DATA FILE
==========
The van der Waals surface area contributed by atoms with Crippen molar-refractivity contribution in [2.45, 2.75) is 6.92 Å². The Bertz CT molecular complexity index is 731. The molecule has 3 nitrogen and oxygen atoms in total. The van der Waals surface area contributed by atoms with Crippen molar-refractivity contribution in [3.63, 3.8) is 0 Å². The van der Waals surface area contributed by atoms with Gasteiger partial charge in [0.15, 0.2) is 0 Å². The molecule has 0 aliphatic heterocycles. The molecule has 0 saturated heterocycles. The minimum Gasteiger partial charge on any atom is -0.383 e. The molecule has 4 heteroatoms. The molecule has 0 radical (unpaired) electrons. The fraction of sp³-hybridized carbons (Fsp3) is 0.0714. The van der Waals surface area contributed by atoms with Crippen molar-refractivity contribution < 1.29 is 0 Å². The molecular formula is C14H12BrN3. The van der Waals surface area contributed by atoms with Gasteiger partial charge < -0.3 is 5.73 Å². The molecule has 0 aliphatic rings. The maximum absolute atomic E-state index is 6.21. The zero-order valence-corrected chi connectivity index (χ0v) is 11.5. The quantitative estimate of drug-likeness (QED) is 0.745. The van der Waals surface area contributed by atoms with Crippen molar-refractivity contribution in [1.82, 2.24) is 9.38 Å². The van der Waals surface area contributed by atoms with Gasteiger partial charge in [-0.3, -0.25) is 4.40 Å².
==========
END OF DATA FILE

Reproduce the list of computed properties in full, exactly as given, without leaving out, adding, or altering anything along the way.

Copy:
The van der Waals surface area contributed by atoms with Crippen molar-refractivity contribution in [2.45, 2.75) is 6.92 Å². The Bertz CT molecular complexity index is 731. The molecule has 3 nitrogen and oxygen atoms in total. The van der Waals surface area contributed by atoms with Crippen molar-refractivity contribution in [3.63, 3.8) is 0 Å². The van der Waals surface area contributed by atoms with Gasteiger partial charge in [0.15, 0.2) is 0 Å². The molecule has 0 aliphatic heterocycles. The molecule has 0 saturated heterocycles. The minimum Gasteiger partial charge on any atom is -0.383 e. The molecule has 4 heteroatoms. The molecule has 0 radical (unpaired) electrons. The fraction of sp³-hybridized carbons (Fsp3) is 0.0714. The van der Waals surface area contributed by atoms with Crippen molar-refractivity contribution < 1.29 is 0 Å². The molecular formula is C14H12BrN3. The van der Waals surface area contributed by atoms with Gasteiger partial charge < -0.3 is 5.73 Å². The molecule has 0 aliphatic rings. The maximum absolute atomic E-state index is 6.21. The zero-order valence-corrected chi connectivity index (χ0v) is 11.5. The quantitative estimate of drug-likeness (QED) is 0.745. The van der Waals surface area contributed by atoms with Crippen molar-refractivity contribution in [1.82, 2.24) is 9.38 Å². The van der Waals surface area contributed by atoms with Gasteiger partial charge in [-0.3, -0.25) is 4.40 Å².